2005/06 Support Budget

Budget Development Message

Budget Development photo 1Californians have consistently ranked education as a top state priority. In addition to extraordinary action taken with the enactment of Proposition 98, which guarantees 40 percent of state resources annually to K–14 education, Californians have consistently supported state budget actions to strengthen the quality of higher education programs, keep higher education fees among the lowest in the nation, and address workforce demands that required targeted growth in teacher preparation and recruitment, nursing and agriculture, and student academic preparation and outreach. Californians recognize that providing the resources to strengthen all educational opportunity leads to enormous economical and social returns to the state.

The instructional foundation of a strong K-12 education is realized in the achievements accomplished in the learning-center educational environment higher education provides. Professional and technical skills are nurtured and developed at the California State University (CSU) and other institutions of public and private higher education with the goal of producing one of the best-educated, highly skilled workforces in the country. With enrollment surpassing 400,000 students, the CSU is the largest, most diverse, and one of the most affordable university systems in the country. The university graduates approximately 77,000 students each year into California’s workforce, and it prepares more students than all other state universities in the fields that make California work: engineering, computer science, business, agriculture, nursing, and education.

The budget challenges the CSU faces going into the 2005/06 fiscal year are nearly unprecedented in magnitude. Over the past three years, the university has faced budget reductions of over $500 million that have resulted in a significant reduction in higher education opportunities. The fiscal impact of recent budget cuts has challenged CSU efforts to offer the course sections necessary for students to graduate in a timely manner, provide students with reasonable class sizes, and retain the necessary lecturers to meet these two objectives. The hardest hit areas have been critical student support services that provide counseling services, lab tutors, financial aid advisors, and services to our most needy disabled students. As the university reviews options for managing these challenges, it is important to understand the Higher Education Compact budget strategy the CSU pursued with the governor in an effort to begin the fiscal recovery of an underresourced system.

The Higher Education Compact agreement is similar to the funding of partnership agreements with prior administrations that not only provide fiscal stability to the university, but also allow for future planning for enrollment, student fees, financial aid, compensation, and restoration of the academic infrastructure (libraries, technology equipment, deferred maintenance). The CSU’s most recent budget experience has resulted in a level of fiscal uncertainty and inability of campuses to plan that is never in the best interest of students. The CSU accepted the 2004/05 budget reductions, contributing to the solution in resolving the state’s fiscal crisis, in return for a funding agreement that will be in effect for fiscal years 2005/06 through 2010/11.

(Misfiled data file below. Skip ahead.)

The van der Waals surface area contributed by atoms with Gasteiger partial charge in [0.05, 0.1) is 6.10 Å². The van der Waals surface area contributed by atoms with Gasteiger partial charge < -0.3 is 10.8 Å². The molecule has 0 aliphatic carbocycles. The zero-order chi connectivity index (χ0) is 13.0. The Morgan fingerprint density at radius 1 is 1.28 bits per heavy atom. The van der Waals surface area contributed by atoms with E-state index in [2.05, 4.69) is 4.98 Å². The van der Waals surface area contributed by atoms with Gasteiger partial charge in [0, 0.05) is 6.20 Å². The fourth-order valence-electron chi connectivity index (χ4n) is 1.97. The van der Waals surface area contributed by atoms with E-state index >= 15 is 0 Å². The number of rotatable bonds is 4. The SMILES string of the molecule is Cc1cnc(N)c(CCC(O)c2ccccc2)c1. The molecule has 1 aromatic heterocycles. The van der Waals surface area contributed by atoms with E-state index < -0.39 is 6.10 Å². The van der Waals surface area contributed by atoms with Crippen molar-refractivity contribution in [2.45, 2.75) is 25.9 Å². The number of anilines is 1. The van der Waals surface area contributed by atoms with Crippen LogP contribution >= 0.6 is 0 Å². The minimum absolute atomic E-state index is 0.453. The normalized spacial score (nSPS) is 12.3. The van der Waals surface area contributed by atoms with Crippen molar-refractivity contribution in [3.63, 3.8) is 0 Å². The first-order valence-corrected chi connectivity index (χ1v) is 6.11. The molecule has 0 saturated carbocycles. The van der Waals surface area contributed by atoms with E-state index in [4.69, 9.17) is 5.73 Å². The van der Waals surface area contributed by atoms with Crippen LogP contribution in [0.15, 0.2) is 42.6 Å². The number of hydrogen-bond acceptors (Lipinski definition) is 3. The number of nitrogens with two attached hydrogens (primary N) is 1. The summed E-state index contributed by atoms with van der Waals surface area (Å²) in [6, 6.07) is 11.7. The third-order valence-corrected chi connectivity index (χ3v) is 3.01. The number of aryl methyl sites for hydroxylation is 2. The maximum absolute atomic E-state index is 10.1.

Budget Development photo 2This six-year agreement provides funding for 2.5 percent enrollment growth (8,000 FTES at CSU–per year), and a 3 percent increase in base funding in the first two years that rises to 4 percent in 2007/08 and 5 percent in 2008/09 through 2010/2011. This agreement also assumes undergraduate student fees will increase by no more than 8 percent in the first two years of the compact.

The CSU looks to the 2005/06 budget with the idea that its expectation of increased state revenues should support the mandatory cost obligations that the university is required to pay. The governor and legislature must continue to receive a clear message that without appropriate resources CSU enrollments cannot continue to grow, instructional quality will suffer, and critical support staff will be laid off and course availability will diminish. Tenure faculty can be retained, but student faculty ratios will have to increase in an effort to provide student access and to graduate students in a timely fashion. Skilled workers and professionals will be lost, and student services that are critical to a student’s academic success will continue to decline.

Following this introduction are details of the 2005/06 support budget request, starting with summary charts. Supplemental information is also included for reference purposes. Working with the support of the CSU Board of Trustees and the many constituencies the CSU serves, the university continues its resolve to maintain prominence as the nation’s strongest public system for baccalaureate and master’s degree education.

Patrick J. Lenz,
Assistant Vice Chancellor
of Budget Development
Rodney M. Rideau,
Director of the Budget

Content Contact
Budget Development
(562) 951-4560
Chris Canfield
Technical Contact

Last Updated: November 09, 2004